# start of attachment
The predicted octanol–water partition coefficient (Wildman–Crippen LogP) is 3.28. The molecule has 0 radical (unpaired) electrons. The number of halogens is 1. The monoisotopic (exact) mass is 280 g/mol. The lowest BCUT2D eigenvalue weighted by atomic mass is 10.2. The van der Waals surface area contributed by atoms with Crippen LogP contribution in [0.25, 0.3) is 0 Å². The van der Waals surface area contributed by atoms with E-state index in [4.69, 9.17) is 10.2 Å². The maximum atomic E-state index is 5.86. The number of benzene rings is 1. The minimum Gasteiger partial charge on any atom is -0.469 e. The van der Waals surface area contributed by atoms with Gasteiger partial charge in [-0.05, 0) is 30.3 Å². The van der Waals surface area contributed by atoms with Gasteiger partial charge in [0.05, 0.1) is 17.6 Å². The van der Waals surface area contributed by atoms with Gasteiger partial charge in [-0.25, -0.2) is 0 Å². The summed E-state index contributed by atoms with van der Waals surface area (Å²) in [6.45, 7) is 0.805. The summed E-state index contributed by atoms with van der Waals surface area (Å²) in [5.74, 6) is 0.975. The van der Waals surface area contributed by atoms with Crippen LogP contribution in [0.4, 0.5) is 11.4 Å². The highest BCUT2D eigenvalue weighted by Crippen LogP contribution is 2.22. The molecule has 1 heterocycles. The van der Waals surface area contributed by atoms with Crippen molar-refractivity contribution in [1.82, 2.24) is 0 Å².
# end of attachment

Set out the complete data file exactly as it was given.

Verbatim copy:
The predicted octanol–water partition coefficient (Wildman–Crippen LogP) is 3.28. The molecule has 0 radical (unpaired) electrons. The number of halogens is 1. The monoisotopic (exact) mass is 280 g/mol. The lowest BCUT2D eigenvalue weighted by atomic mass is 10.2. The van der Waals surface area contributed by atoms with Crippen LogP contribution in [0.25, 0.3) is 0 Å². The van der Waals surface area contributed by atoms with E-state index in [4.69, 9.17) is 10.2 Å². The maximum atomic E-state index is 5.86. The number of benzene rings is 1. The minimum Gasteiger partial charge on any atom is -0.469 e. The van der Waals surface area contributed by atoms with Gasteiger partial charge in [-0.05, 0) is 30.3 Å². The van der Waals surface area contributed by atoms with Gasteiger partial charge in [0.05, 0.1) is 17.6 Å². The van der Waals surface area contributed by atoms with Gasteiger partial charge in [-0.25, -0.2) is 0 Å². The summed E-state index contributed by atoms with van der Waals surface area (Å²) in [6.45, 7) is 0.805. The summed E-state index contributed by atoms with van der Waals surface area (Å²) in [5.74, 6) is 0.975. The van der Waals surface area contributed by atoms with Crippen LogP contribution in [0.4, 0.5) is 11.4 Å². The highest BCUT2D eigenvalue weighted by Crippen LogP contribution is 2.22. The molecule has 1 heterocycles. The van der Waals surface area contributed by atoms with Crippen molar-refractivity contribution in [1.82, 2.24) is 0 Å².